US: Tips on converting a corporate entity
Companies may have several reasons for converting their entity type to another form - among them administrative costs, corporate governance requirements, or issues arising from tax, or accounting concerns. In many states, company laws allow for “statutory conversions”: through a simple filing with the Secretary of State, you automatically convert to another entity type. In states where conversions are not expressly allowed by statute, companies can usually accomplish the same goal by forming a new entity and merging the old with and into the new one.
Begin by drafting a plan that describes the terms and conditions of the conversion.
Companies interested in converting their entity type should begin by drafting a plan of conversion that describes the terms and conditions of the conversion. The plan should address certain basics. For example, what types of interests will the shareholders/members receive in the new entity, upon conversion? At what point in time will the conversion be effective? Will the directors/officers of the converted company be the same as they were prior to conversion? Who will handle any third-party notifications that arise as a result of the conversion?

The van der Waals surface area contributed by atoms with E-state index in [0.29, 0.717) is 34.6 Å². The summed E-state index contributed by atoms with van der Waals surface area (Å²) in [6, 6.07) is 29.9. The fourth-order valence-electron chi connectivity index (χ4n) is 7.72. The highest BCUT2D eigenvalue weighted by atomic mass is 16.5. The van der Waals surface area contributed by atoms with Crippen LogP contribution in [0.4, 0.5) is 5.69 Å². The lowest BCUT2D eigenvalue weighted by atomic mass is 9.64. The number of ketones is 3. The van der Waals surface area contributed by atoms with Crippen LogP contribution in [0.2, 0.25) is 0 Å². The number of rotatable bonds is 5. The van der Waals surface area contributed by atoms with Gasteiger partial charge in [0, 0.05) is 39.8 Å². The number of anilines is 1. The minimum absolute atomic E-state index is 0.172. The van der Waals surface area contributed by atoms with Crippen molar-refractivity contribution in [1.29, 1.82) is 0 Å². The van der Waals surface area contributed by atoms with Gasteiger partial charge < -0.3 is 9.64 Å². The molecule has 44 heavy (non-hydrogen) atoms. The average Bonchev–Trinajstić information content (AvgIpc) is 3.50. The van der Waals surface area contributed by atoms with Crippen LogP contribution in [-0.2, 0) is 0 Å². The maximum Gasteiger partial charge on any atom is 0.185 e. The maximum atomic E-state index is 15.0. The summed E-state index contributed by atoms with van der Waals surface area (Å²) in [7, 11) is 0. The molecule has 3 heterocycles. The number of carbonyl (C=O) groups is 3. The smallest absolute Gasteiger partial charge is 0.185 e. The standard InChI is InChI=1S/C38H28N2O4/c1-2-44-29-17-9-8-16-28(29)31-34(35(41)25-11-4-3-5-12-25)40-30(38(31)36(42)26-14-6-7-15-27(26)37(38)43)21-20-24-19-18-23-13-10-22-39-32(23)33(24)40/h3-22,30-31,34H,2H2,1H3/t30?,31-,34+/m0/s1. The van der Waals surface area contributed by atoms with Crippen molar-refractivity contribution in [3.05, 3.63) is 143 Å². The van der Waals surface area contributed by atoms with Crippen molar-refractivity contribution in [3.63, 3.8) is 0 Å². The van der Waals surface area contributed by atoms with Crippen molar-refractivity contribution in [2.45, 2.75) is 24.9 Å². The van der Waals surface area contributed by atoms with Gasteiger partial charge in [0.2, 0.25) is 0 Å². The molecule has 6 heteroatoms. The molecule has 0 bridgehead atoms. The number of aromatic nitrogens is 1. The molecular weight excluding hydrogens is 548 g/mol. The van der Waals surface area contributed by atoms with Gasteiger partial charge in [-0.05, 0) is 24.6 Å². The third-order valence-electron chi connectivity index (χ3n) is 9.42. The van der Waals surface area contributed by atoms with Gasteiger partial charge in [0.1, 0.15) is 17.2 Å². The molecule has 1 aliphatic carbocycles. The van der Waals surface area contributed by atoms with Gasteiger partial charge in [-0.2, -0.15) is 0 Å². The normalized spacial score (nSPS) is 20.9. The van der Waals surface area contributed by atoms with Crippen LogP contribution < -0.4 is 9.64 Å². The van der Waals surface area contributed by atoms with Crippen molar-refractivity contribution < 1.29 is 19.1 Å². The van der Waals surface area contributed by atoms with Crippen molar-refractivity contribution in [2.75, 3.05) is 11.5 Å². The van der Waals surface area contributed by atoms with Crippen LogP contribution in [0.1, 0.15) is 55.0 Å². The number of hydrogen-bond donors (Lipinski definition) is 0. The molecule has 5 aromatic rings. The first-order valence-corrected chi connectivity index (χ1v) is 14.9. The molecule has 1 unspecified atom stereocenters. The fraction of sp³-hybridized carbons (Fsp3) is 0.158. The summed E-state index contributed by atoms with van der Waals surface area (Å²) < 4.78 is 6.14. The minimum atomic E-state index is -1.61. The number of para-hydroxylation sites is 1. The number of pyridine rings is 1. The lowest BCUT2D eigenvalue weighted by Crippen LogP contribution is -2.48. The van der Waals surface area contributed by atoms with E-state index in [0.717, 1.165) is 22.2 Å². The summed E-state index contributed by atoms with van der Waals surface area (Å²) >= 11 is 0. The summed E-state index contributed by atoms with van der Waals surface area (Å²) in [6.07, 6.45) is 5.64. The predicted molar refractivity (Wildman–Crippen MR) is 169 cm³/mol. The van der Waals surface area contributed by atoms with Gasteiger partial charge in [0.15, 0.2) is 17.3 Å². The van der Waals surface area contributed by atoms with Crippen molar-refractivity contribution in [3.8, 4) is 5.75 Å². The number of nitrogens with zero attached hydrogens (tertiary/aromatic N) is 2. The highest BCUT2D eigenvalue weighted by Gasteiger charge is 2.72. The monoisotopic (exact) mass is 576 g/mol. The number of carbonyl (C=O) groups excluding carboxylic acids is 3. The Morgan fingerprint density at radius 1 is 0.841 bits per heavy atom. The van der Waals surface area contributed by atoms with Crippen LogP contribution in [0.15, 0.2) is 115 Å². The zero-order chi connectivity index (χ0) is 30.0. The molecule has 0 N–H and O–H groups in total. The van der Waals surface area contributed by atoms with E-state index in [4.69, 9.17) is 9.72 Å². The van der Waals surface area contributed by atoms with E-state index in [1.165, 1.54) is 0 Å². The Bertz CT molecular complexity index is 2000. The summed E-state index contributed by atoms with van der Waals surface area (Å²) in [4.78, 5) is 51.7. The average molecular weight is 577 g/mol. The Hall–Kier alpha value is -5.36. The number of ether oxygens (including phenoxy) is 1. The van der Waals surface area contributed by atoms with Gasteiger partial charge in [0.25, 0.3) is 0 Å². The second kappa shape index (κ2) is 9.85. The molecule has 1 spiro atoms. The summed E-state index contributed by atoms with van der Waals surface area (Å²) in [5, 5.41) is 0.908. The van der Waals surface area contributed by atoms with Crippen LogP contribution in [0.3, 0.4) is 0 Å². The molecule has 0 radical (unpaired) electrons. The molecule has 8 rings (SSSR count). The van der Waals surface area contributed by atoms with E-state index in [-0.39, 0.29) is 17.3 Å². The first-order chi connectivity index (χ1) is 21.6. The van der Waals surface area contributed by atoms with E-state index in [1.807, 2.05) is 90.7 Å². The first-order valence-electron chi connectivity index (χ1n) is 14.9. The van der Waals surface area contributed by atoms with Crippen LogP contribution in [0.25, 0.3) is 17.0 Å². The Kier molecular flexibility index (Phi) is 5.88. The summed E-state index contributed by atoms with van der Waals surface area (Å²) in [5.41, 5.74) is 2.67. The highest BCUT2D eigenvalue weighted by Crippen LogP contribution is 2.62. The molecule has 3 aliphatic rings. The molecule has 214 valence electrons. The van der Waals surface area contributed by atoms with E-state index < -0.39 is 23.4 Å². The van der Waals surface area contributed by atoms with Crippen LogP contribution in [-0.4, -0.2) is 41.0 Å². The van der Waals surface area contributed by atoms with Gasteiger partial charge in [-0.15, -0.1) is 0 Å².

It will be essential to review the governance documents of your entity prior to filing any conversion documents with the state in which your company is organized. These governance documents will usually specify whether any additional approvals (beyond statutory approvals) are required for the entity to convert.
If the documents are silent on such approvals, the state statute will guide you, setting out the minimum required corporate approvals.
When it comes to actual filing, each state has its own forms and filing fees, most of which can be found online by visiting the state’s governing website. For example, Delaware’s Conversion of Entity Type forms can be found here.
Companies should also consider whether any third parties need to be notified, either prior to or after the conversion. Your company may be party to contracts that contain notice/consent provisions in the event the company undergoes a change in entity type.
Similarly, if your company is registered to do business in a foreign jurisdiction, you may need to notify that jurisdiction of the company’s new form.
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